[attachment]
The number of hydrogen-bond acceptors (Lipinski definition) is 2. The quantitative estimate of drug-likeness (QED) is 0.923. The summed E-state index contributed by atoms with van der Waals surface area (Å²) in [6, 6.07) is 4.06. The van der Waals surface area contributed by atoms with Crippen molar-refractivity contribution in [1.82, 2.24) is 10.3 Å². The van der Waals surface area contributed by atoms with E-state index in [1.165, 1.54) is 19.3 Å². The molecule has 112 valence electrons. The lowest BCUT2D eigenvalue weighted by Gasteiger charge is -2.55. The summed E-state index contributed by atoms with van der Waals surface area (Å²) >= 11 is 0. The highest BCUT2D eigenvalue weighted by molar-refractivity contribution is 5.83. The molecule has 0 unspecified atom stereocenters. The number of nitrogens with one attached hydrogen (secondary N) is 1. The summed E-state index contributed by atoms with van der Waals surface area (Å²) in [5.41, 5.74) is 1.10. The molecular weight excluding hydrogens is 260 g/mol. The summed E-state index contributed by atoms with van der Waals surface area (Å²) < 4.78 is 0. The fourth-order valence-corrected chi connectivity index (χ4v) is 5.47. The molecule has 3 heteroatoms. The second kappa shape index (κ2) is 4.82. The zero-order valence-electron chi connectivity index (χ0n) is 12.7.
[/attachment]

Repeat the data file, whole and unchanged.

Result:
The number of hydrogen-bond acceptors (Lipinski definition) is 2. The quantitative estimate of drug-likeness (QED) is 0.923. The summed E-state index contributed by atoms with van der Waals surface area (Å²) in [6, 6.07) is 4.06. The van der Waals surface area contributed by atoms with Crippen molar-refractivity contribution in [1.82, 2.24) is 10.3 Å². The van der Waals surface area contributed by atoms with E-state index in [1.165, 1.54) is 19.3 Å². The molecule has 112 valence electrons. The lowest BCUT2D eigenvalue weighted by Gasteiger charge is -2.55. The summed E-state index contributed by atoms with van der Waals surface area (Å²) >= 11 is 0. The highest BCUT2D eigenvalue weighted by molar-refractivity contribution is 5.83. The molecule has 0 unspecified atom stereocenters. The number of nitrogens with one attached hydrogen (secondary N) is 1. The summed E-state index contributed by atoms with van der Waals surface area (Å²) in [5.41, 5.74) is 1.10. The molecular weight excluding hydrogens is 260 g/mol. The summed E-state index contributed by atoms with van der Waals surface area (Å²) < 4.78 is 0. The fourth-order valence-corrected chi connectivity index (χ4v) is 5.47. The molecule has 3 heteroatoms. The second kappa shape index (κ2) is 4.82. The zero-order valence-electron chi connectivity index (χ0n) is 12.7.